If you care about the specifics on the kit I’m using these days then this post is for you.

Sara’s summer tour launched 3 weeks ago and runs for about 3 more weeks. All the venues are 5,000 capacity (give or take 1,000) and most are sold out! The performances so far have been fantastic. I really love working with this band, and I’m especially pumped about the setup that I’m using.

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Kick and toms
*All RD padauk stave shells with tube lugs and diecast hoops
– 9×13 rack
– 16×16 floor
– 14×24 kick


– RD 6.5×14 black-polished brass shell with tube lugs and triple flange hoops
– RD 5.5×14 nickel-plated brass with tube lugs and single flange hoops (seen above on the kit)
– RD 7×14 walnut stave with triple flange hoops
– Canopus 5×14 ash ply with triple flange hoops

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*All Paiste
– 14″ Dark Energy Mk1 Hihats (on about 3 tunes)
– 16″ 602 ME Thin Crash (as top hihat) w/ 16″ Twenty Series Medium Light hihat bottom (on the rest of the set)
– 21″ Dark Energy Mk1 Ride stacked on a 22″ Traditional Light Ride (in place of primary crash on 2 tunes)
– 20″ Traditional Light Ride (primary crash)
– 22″ 602 ME Ride
– 8″ Dark Energy Mk1 splash (resting on the snare for 1 tune)


Other Misc Gear
– Remo coated Emperor on toms, coated P3 on kick, coated CS and Ambassadors on snares
– Vic Firth SD2 Bolero sticks, SD1 General mallets, and VicKick felt radial beater
– Roland SPD-SX
– DW 9000 series hardware
– Ableton 9 on a Mac Air with Motu Mk3 Ultralite
– BFSD “Original” and “Steve’s Donut” snare muffles
– generic goat hooves resting on snare for a tune
– Toca Caxixi, RhythmTech hihat tambourine ring, and LP Cyclops brass tambourine
– Booty Shakers leg resonators on floor tom and Gauger Ring on rack tom


The padauk stave shells are so beautiful. The natural color is a surprisingly bright orange (see below), and Grady left the insides of the shells unstained. The contrast between the dark chocolate brown finish and the unfinished orange is really striking, and for that reason I was originally using clear black dot heads on the kick and toms (so the inside shell would be visible). These sounded great to my ear when sitting at the kit, but our front of house engineer wanted to try the coated heads to compare and ended up liking those better. I think the coated Emps probably sound more like the classic “good” tom tone when EQ’d and cranked through a PA, but the clear black dots had a cool and unique vibe which is more what I was hoping for. I have a lot of great sounding “classic” drums and I like exploring other options with the kits that RD makes for me (acrylic, mahogany, etc).

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Not to give up on the clear black dot, however, my tech Kris threw one on the 14″ Walnut snare and it sounds AWESOME. I use that drum on the tunes that use the vintage “fat and dead” sound (Love Song, Uncharted, Gravity). It’s tuned really low with just a few moongels. The NOB and Black Brass snares have coated CD reverse dots, and those are feeling great. The BB is tuned low but wide open for a big rock sound (used on Hercules, King Of Anything, and Brave), and the NOB is cranked pretty tight for the more funky Bernard Purdie vibe (perfect for Sara’s cover of the En Vogue tune “Never Gonna Get It”). I also use the NOB on “Wanna Be Like Me,” “I Choose You,” and “Little Black Dress,” but with a donut muffle on LBD and the splash muffle effect on ICY. The Canopus sits in a similar tuning to the NOB (with a coated Ambassador), but the ash ply has a nice “thud” even when tuned high so it doesn’t replicate the NOB exactly (NOB has a ping while the Canopus is more of a slap). The Canopus appears on “Love On The Rocks” (wide open) and on “Chasing The Sun” (with the goat hooves).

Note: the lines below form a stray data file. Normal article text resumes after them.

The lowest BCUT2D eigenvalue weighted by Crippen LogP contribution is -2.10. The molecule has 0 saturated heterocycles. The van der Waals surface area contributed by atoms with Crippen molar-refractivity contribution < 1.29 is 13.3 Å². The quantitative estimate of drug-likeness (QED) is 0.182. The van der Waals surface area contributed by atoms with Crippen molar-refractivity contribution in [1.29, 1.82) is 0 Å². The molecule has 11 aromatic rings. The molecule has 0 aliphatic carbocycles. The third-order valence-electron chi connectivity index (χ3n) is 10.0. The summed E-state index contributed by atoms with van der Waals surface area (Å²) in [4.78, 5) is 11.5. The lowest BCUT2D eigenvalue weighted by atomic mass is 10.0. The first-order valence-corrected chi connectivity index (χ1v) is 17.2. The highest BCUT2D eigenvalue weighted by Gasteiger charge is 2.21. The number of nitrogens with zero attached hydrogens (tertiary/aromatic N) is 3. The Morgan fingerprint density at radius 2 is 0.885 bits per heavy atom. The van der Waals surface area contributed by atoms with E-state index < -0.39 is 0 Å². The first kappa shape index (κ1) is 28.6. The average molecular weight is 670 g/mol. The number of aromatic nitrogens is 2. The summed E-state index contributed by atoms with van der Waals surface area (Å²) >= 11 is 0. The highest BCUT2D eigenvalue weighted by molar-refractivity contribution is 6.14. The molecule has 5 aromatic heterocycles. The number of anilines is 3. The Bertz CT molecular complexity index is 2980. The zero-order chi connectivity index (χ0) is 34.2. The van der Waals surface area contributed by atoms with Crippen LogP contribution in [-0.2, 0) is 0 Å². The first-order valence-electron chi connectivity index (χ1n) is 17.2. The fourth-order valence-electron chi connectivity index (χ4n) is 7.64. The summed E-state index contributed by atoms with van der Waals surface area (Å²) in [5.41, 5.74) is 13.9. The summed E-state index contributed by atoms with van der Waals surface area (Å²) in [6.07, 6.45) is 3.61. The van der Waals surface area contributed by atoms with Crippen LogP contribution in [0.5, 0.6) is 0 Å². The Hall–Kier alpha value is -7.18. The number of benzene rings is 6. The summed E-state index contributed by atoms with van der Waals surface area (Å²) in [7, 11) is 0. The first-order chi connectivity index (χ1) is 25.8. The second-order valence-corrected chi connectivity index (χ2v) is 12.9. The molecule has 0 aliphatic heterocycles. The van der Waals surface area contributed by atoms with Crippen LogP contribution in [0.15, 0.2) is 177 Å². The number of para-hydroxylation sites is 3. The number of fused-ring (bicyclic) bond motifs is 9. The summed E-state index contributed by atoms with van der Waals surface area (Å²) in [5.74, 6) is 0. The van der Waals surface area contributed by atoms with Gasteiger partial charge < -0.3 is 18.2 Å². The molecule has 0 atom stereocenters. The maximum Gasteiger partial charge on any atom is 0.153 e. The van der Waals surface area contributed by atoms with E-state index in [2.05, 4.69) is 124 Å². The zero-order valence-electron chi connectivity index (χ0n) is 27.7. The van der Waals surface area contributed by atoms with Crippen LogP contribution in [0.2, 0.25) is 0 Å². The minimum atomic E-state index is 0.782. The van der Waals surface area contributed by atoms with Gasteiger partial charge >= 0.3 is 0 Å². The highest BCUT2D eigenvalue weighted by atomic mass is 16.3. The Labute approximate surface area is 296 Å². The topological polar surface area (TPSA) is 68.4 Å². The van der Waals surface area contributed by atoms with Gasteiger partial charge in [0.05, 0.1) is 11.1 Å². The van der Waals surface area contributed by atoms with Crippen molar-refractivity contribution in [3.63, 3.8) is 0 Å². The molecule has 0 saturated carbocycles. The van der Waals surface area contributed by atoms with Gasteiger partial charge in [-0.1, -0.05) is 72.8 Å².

I usually use my brighter sounding Paiste Twenty Custom cymbals when playing outdoors, because dark cymbals tend to get lost in the wide open space of an outdoor stage. I brought them along because this tour has so many outdoor venues, but the “outdoor” venues have all actually been pavilions with tent coverings and have felt more like theaters. The Twenty Customs made an appearance for the first two outdoor stages and then I switched back to the ME and Trads, which have stuck. As far as cymbals are concerned, I’ve really enjoyed using the sharper and tighter sounding 14’s on the three tunes that seemed like they would benefit from them (I Choose You, Little Black Dress, and Wanna Be Like Me). The 16’s are still my jam, but I’m trying to approach this live setting like I do in the studio, which is to pay attention to what the song wants from me and then determine which instrument will best deliver that sound. Complex and busy hihat patterns need the shorter and crispier 14″ tone, whereas slower and thicker tunes seem to sit best with the 16’s.

Also noteworthy are the custom BFSD muffles that Kris made for me during rehearsals a few weeks ago. I’ve noticed that the official “Steve’s Donut” model cuts a lot more decibel from the drum than my homemade one. We decided that this was perhaps because of the rubber ring that Kris uses to keep the muffles feeling more sturdy. He took the rubber off of both the donut and the original and I like them way better for this specific larger touring environment. The low-decibel effect of the official BFSD models work great for volume-sensitive gigs like a church or a wedding reception, but the varying volume levels weren’t ideal for our in-ear mixes. So there’s that.

I’m not sure if the Booty Shakers and Gauger Ring are worth it or not. Kris really wanted to try them, and they definitely help the drums resonate a lot more… but then we end up needing moongels so perhaps they cancel out?

Bottom line: I couldn’t be happier with the setup I get to play every night, and I couldn’t be happier with the musicians I’m playing with or the music we are playing. I am grateful.